# # Postfix master process configuration file. For details on the format # of the file, see the master(5) manual page (command: "man 5 master" or # on-line: # # Do not forget to execute "postfix reload" after editing this file. # # ========================================================================== # service type private unpriv chroot wakeup maxproc command + args # (yes) (yes) (no) (never) (100) # ========================================================================== xxx.yyy.zzz.1:smtp inet n - y - - smtpd #smtp inet n - y - 1 postscreen #smtpd pass - - y - - smtpd #dnsblog unix - - y - 0 dnsblog #tlsproxy unix - - y - 0 tlsproxy #submission inet n - y - - smtpd # -o syslog_name=postfix/submission # -o smtpd_tls_security_level=encrypt # -o smtpd_sasl_auth_enable=yes # -o smtpd_reject_unlisted_recipient=no # -o smtpd_client_restrictions=$mua_client_restrictions # -o smtpd_helo_restrictions=$mua_helo_restrictions # -o smtpd_sender_restrictions=$mua_sender_restrictions # -o smtpd_recipient_restrictions= # -o smtpd_relay_restrictions=permit_sasl_authenticated,reject # -o milter_macro_daemon_name=ORIGINATING #smtps inet n - y - - smtpd -o syslog_name=postfix/smtps -o smtpd_tls_wrappermode=yes -o smtpd_sasl_auth_enable=yes -o smtpd_reject_unlisted_recipient=no -o smtpd_recipient_restrictions= -o smtpd_relay_restrictions=permit_sasl_authenticated,reject -o milter_macro_daemon_name=ORIGINATING #628 inet n - y - - qmqpd pickup unix n - y 60 1 pickup cleanup unix n - y - 0 cleanup qmgr unix n - n 300 1 qmgr #qmgr unix n - n 300 1 oqmgr tlsmgr unix - - y 1000? 1 tlsmgr rewrite unix - - y - - trivial-rewrite bounce unix - - y - 0 bounce defer unix - - y - 0 bounce trace unix - - y - 0 bounce verify unix - - y - 1 verify flush unix n - y 1000? 0 flush proxymap unix - - n - - proxymap proxywrite unix - - n - 1 proxymap smtp unix - - y - - smtp relay unix - - y - - smtp # -o smtp_helo_timeout=5 -o smtp_connect_timeout=5 showq unix n - y - - showq error unix - - y - - error retry unix - - y - - error discard unix - - y - - discard local unix - n n - - local virtual unix - n n - - virtual lmtp unix - - y - - lmtp anvil unix - - y - 1 anvil scache unix - - y - 1 scache # # ==================================================================== # Interfaces to non-Postfix software. Be sure to examine the manual # pages of the non-Postfix software to find out what options it wants. # # Many of the following services use the Postfix pipe(8) delivery # agent. See the pipe(8) man page for information about ${recipient} # and other message envelope options. # ==================================================================== # # maildrop. See the Postfix MAILDROP_README file for details. # Also specify in maildrop_destination_recipient_limit=1 # maildrop unix - n n - - pipe flags=DRhu user=vmail argv=/usr/bin/maildrop -d ${recipient} # # ==================================================================== # # Recent Cyrus versions can use the existing "lmtp" entry. # # Specify in cyrus.conf: # lmtp cmd="lmtpd -a" listen="localhost:lmtp" proto=tcp4 # # Specify in one or more of the following: # mailbox_transport = lmtp:inet:localhost # virtual_transport = lmtp:inet:localhost # # ==================================================================== # # Cyrus 2.1.5 (Amos Gouaux) # Also specify in cyrus_destination_recipient_limit=1 # #cyrus unix - n n - - pipe # user=cyrus argv=/cyrus/bin/deliver -e -r ${sender} -m ${extension} ${user} # # ==================================================================== # Old example of delivery via Cyrus. # #old-cyrus unix - n n - - pipe # flags=R user=cyrus argv=/cyrus/bin/deliver -e -m ${extension} ${user} # # ==================================================================== # # See the Postfix UUCP_README file for configuration details. # uucp unix - n n - - pipe flags=Fqhu user=uucp argv=uux -r -n -z -a$sender - $nexthop!rmail ($recipient) # # Other external delivery methods. # ifmail unix - n n - - pipe flags=F user=ftn argv=/usr/lib/ifmail/ifmail -r $nexthop ($recipient) bsmtp unix - n n - - pipe flags=Fq. user=bsmtp argv=/usr/lib/bsmtp/bsmtp -t$nexthop -f$sender $recipient scalemail-backend unix - n n - 2 pipe flags=R user=scalemail argv=/usr/lib/scalemail/bin/scalemail-store ${nexthop} ${user} ${extension} mailman unix - n n - - pipe flags=FR user=list argv=/usr/lib/mailman/bin/ ${nexthop} ${user}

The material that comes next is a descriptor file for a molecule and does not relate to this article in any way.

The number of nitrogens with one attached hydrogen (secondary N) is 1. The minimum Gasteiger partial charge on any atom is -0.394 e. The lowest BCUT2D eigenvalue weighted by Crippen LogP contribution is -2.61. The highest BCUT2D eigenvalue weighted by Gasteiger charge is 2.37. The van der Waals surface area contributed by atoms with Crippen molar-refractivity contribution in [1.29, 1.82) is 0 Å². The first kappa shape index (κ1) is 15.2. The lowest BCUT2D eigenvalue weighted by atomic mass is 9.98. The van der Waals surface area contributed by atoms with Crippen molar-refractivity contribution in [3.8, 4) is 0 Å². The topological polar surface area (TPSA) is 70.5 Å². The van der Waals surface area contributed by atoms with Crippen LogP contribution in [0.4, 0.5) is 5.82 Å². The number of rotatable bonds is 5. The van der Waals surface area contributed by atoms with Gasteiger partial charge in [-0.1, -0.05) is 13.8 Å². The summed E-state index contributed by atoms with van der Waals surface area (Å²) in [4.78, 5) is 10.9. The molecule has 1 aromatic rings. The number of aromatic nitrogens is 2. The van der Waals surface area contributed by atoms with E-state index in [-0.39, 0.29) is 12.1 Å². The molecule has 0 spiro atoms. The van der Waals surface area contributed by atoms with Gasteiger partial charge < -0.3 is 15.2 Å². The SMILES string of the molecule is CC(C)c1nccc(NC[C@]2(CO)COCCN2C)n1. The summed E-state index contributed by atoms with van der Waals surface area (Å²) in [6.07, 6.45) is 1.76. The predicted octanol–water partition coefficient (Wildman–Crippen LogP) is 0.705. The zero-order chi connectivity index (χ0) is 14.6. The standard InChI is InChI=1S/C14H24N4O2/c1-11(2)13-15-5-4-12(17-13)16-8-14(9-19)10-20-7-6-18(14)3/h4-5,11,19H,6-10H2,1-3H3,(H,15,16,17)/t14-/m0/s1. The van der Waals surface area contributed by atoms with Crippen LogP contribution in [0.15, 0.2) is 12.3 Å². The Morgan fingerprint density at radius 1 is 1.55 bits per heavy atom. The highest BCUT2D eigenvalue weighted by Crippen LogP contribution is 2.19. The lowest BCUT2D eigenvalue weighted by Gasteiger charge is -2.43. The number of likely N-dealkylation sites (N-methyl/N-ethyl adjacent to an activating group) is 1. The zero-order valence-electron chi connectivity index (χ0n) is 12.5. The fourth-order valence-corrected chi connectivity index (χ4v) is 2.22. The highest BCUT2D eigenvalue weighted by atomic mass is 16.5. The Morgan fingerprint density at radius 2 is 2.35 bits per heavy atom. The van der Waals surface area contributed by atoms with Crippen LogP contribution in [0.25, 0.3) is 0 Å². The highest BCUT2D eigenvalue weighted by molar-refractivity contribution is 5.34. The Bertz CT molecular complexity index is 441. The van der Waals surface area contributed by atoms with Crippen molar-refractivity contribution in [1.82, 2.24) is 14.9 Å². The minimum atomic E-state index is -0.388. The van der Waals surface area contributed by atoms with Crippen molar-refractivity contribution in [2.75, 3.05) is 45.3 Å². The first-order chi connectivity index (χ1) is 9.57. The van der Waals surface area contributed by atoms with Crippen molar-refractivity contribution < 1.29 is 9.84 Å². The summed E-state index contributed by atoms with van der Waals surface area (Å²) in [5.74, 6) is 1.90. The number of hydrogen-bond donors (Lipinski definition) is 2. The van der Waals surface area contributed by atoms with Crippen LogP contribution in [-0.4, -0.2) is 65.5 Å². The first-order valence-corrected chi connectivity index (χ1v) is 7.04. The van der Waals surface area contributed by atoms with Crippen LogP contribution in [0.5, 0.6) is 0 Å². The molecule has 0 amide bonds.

localhost inet n - y - - smtpd inet n - y - - smtpd